The new tobacco bill
A legislation approved last week by the Federal Executive Council (FEC) contains provisions that toughen existing laws, including up to two years in prison and 5 million naira in fine, on the trade in and consumption of tobacco in the country. According to Health Minister Onyebuchi Chukwu, the areas that are being targeted in the legislation include the environment. “We want to produce 100 per cent tobacco-free environment for people who do not want anything to do with tobacco use. And so places will be clearly designated whether public places, whether indoor, or outdoor will be clearly designated as non smoking area”, he said. The proposal will now go to the National Assembly for debate and possible passage.
But part of the problem is the smuggling of tobacco and related products into the country through the borders. This has made their proliferation in the country a serious challenge. Deterring their consumption should go pari passu with curtailing their availability. This illicit traffic is a lucrative one, because it constitutes between 9 and 11 percent of global trade in tobacco products, with low and middle income countries suffering from higher rates of it.
In Nigeria, smuggling cigarettes is facilitated by the long and porous land borders and proximity to sea ports in neighbouring Benin Republic and Togo. The land borders require enormous human and technological policing resources, which Nigeria has not been able to meet. The dangers and physical hardship involved in manning even legal entry points make security personnel highly vulnerable to financial inducements easily available to the powerful and wealthy syndicates running the illicit business.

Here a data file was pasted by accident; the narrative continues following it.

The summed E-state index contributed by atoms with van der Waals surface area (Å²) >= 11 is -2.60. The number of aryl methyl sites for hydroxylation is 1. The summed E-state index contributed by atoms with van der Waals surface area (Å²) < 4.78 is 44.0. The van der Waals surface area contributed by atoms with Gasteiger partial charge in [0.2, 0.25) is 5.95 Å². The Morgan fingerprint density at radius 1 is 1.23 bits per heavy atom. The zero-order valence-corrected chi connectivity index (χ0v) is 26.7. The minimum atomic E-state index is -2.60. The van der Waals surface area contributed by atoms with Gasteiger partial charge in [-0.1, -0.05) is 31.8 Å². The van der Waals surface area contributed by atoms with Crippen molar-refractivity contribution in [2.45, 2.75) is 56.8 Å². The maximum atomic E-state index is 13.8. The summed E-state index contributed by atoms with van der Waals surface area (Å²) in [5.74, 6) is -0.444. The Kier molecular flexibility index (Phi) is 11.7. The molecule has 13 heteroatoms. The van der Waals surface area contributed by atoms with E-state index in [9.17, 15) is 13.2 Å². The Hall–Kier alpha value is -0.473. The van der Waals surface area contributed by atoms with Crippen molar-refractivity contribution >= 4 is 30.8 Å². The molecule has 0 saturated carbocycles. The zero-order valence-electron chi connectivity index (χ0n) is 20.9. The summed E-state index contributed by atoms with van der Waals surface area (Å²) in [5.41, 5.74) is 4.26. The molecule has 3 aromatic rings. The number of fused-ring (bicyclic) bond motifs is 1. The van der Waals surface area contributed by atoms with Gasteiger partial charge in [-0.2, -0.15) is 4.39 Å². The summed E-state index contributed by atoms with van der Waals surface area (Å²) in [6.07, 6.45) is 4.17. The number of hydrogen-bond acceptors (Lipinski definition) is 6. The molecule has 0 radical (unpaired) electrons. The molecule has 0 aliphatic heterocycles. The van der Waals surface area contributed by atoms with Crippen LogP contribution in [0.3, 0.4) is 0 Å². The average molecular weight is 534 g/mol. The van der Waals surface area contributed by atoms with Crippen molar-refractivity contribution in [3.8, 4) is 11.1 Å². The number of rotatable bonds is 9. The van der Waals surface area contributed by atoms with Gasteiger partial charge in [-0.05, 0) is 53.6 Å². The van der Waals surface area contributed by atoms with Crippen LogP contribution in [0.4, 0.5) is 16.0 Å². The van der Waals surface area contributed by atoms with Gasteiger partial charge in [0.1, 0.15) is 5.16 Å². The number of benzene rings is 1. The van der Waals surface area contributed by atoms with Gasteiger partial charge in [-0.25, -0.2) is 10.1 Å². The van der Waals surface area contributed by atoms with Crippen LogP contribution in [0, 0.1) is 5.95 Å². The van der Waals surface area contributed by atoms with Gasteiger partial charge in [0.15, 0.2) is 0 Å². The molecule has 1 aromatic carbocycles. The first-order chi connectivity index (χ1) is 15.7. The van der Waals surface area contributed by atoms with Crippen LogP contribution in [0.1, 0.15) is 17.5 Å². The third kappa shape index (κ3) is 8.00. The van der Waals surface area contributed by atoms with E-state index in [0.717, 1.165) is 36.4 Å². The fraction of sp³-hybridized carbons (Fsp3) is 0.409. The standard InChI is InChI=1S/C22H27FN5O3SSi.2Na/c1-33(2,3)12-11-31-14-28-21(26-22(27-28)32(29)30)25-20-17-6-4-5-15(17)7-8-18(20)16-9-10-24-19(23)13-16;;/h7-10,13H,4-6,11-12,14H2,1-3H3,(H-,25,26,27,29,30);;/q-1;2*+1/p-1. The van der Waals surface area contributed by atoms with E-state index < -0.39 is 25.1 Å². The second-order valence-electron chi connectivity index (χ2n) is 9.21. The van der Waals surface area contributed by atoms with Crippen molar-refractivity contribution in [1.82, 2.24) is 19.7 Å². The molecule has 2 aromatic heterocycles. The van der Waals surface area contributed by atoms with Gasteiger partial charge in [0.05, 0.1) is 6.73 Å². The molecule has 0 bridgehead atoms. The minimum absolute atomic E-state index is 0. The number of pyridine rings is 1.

Smuggling through borders of Sokoto, Kebbi, Zamfara, Katsina, Kano, and Jigawa states bring in cigarettes from Libya, Morocco and Egypt; while cigarettes made in China, the European Union and USA come in mainly through sea ports in Benin Republic and Togo through Ogun and Kwara States.
Smuggling through international airports is by offenders exceeding lawful limits of 200cigarettes and 50 medium-sized cigars as “duty free’’ items meant solely “for personal use’’. Their appeal is in their being regarded as prestigious and low in tar and nicotine contents.
A “boom’’ in duty free cigarettes has encouraged illicit “fake cigarettes’’ marketed by companies with dubious addresses in major Nigerian cities. Like fake pharmaceutical drugs, most fake cigarettes are manufactured outside Nigeria, sold at low prices, and may contain unapproved and harmful substances.
The data on the quantity of illicit trade in cigarettes is limited and often dated. Nigeria is said to spend 89.5 billion naira annually on tobacco consumption, most of which are illicitly traded and smuggled into the country. Likewise, some 5 million adults smoke cigarettes and expose 27 million others to harmful second-hand smoke, according to one estimate. Such figures are hard to verify, but they serve to illustrate both the health hazards to the population and the challenge in curtailing it.
They also raise other significant challenges, including the growth of organised crime syndicates who, as can be seen in many Latin American countries, promote bribery of government officials as well as, demoralise them by killing dedicated enforcement officers.
Where the trade is legal, smugglers circumvent paying taxes. This denies authorities valuable income for providing social services such as education, health clinics. In states heavily reliant on funds doled out from the federal purse, losses in revenues from tobacco tax sustain such dependency.
Nigeria is a signatory to the World Health Organisation’s “Framework Convention on Tobacco Control (FCTC)’’. It has been operating with a law enacted in 1990. The new National Tobacco Control Bill will hopefully domesticate the WHO’s convention when it becomes law, although the tobacco lobby is known to be trying to influence its final outcome.
However, whatever the eventual fate of the legislation, the overriding health of the citizens must count higher than the commercial benefits of the tobacco manufacturers and the income derived from their being taxed.